I’ve always wondered what living without worries and fears would feel like. I’ve always envied those who only worry when imminent danger is approaching, or in those moments when they need to act to protect themselves.
Part of me has always had worry or fear as a companion, and sadly it’s not something you can simply change that easily. You can’t tell yourself to stop feeling emotions or thinking. The mind never listens to you, and it feels like that is its job to protect you. The mind exists for a purpose: to keep us safe, and that goes way back to our ancestors, who really had to live in a flight-and-flight mode in order to survive.
So when you feel safe, when you don’t have much to worry about, guess what happens. The mind reminds you that you have to think of something to protect yourself. It doesn’t mean to cause you any harm. It just wants to help.
Although we cannot change the content of our thoughts and the emotions we carry, we can change the way we approach them. Psychologists, spiritual teachers, monks have said it for decades: we have to learn to stay present.
However, for some the expression “stay present” can be an overrated concept. But how can we stay present with suffering and fear without tearing our hair out?
The first step to experience real presence is acceptance.
By accepting that we are worry-heads and that it is okay to be like that, we are opening the door to liberate ourselves from the constant pressure that we have to change. I always have to remind myself of that, because when worry comes, I tend to instantly criticize myself for doing “that” again. By “that” I mean letting myself feeling trapped in incessant, useless worries.
Then comes the second step: the role of the observer.
I strongly suggest that you read “The Untethered Soul — The Journey Beyond Yourself” by Michael A. Singer. In that incredible book, Singer teaches us how to play the role of the observer. How to watch the emotions and thoughts by realizing when they come and they leave. I confess I had tried to do this before and it was very hard — but Singer’s book was really on point.
When you start becoming aware of your own thoughts and emotions, you truly see them for what they are: energy that passes by. So be aware of how your chest feels right now. Any emotions? Any tension, tightness in that area? Any thoughts crossing your mind? It’s okay to feel and think of anything — just sit in the “seat of the observer.” That was a great analogy that Singer makes in his book — and that was also a life savior for me. Anytime my mind starts with its drama, I imagine sitting on the seat of the observer and I loudly say in my mind, “Hello, I am here,” to reinstate that the “true me” is now present.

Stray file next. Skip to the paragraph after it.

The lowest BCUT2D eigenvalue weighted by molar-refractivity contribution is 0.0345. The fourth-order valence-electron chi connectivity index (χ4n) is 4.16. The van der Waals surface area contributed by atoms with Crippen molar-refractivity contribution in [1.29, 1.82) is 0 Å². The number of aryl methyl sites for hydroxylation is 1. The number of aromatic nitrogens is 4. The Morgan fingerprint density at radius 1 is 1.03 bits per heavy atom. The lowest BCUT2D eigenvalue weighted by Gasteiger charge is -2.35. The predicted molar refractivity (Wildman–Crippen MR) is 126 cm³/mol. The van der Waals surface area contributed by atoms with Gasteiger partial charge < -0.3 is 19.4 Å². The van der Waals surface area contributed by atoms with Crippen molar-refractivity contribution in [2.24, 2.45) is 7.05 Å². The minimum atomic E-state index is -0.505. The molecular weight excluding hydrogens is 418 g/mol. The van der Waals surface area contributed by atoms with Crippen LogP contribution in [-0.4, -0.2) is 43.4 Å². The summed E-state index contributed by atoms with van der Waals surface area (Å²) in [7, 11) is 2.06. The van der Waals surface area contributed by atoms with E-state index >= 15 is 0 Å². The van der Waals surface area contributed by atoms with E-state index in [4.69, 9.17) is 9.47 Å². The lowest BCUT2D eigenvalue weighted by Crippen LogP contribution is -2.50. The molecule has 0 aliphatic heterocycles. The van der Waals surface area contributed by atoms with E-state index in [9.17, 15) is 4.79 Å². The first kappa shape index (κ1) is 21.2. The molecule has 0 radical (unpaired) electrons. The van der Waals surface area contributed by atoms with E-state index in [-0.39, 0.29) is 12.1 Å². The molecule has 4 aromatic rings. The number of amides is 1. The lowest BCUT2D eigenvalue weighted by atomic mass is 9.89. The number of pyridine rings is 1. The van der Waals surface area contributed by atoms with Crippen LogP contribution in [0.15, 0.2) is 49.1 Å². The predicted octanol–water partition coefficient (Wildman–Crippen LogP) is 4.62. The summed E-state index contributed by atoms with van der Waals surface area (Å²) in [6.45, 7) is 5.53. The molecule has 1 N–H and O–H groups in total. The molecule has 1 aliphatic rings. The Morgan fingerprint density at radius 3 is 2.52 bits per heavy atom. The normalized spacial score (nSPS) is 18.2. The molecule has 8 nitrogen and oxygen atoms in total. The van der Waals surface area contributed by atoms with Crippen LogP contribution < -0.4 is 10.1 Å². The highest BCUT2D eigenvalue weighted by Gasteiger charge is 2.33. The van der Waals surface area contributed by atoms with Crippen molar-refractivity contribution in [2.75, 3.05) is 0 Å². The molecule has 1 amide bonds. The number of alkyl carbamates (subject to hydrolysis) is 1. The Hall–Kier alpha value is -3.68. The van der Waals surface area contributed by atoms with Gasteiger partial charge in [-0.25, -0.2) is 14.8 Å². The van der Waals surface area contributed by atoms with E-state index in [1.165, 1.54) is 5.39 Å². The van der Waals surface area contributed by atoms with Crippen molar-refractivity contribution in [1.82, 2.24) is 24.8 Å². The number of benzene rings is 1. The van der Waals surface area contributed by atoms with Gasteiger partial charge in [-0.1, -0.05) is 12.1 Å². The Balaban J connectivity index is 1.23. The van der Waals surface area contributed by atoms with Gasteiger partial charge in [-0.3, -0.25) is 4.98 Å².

You are the one who observes your thoughts and emotions. This is the TRUE meaning of staying present and the core of meditation. The state of observing yourself — not blocking any thoughts or blaming yourself for not being calm — is true freedom.
You soon realize that the observer (the “true” you) is a very calm and still being. Stillness reigns. And you’re saved until the next moment when you start engaging, believing your thoughts, and feeding your emotions. When that moment comes (it will always return, we’re only humans), don’t judge yourself. Do it all over again. Take a seat and observe.
The final step comes right after you have mastered the concept of becoming the observer: surrendering.
Acceptance is not the same as surrendering. Accepting is being aware that there is nothing you can do to change something, but surrendering is placing yourself in the hands of the Divine. It’s letting go of all outcomes, as you know that the best will happen to you.
When you are in that state, understand that you are one with Creation. By believing you are part of divine consciousness and connected to all, fear subsides. This is when you can truly connect with your faith. Your faith cannot be strong enough if you don’t accept yourself as you are, you are not observing and acting like your true self, and if you are not surrendering. And I don’t mean faith in a religious way — one can have faith in the universe and their connection to it and not even believe God exists. One can still surrender without a religion or belief.
In this state of surrendering, stick to your own beliefs. In my case, I always feel the presence of guides or divine beings around me after I observe myself for a while. It’s actually only then when I feel connected to something more powerful.
When worry consumes me, I tell my divine consciousness, which knows me and everyone around me, to take care of any situations that concern me. Then I choose the “non-action.” Instead of doing more, I let go of my need to control the situation I’m involved in. I understand that letting go can be more powerful. And when a course of action is needed for my own protection and benefit, the idea comes at the right time and I do it with an open heart — not ruled by fear.
If you are about to make important decisions and feel paralyzed with fear or worry, don’t do anything until trying those methods. Let go first. Ask for guidance and you will know when to act, as well as know when to let go.
It all starts with acceptance of where you are now. Observe how you are feeling. Say “hello, I am here” all the time to keep yourself in check and to not let your mind roam free with thoughts and “solutions” to your problems. This experience will make you feel like you have another body. It’s an incredible phenomenon to watch the chaos in your body and mind with a sense of detachment (read Singer’s book and you will learn that). Then trust that you are always guarded, always one with divine consciousness. Then surrender and dive into your true self.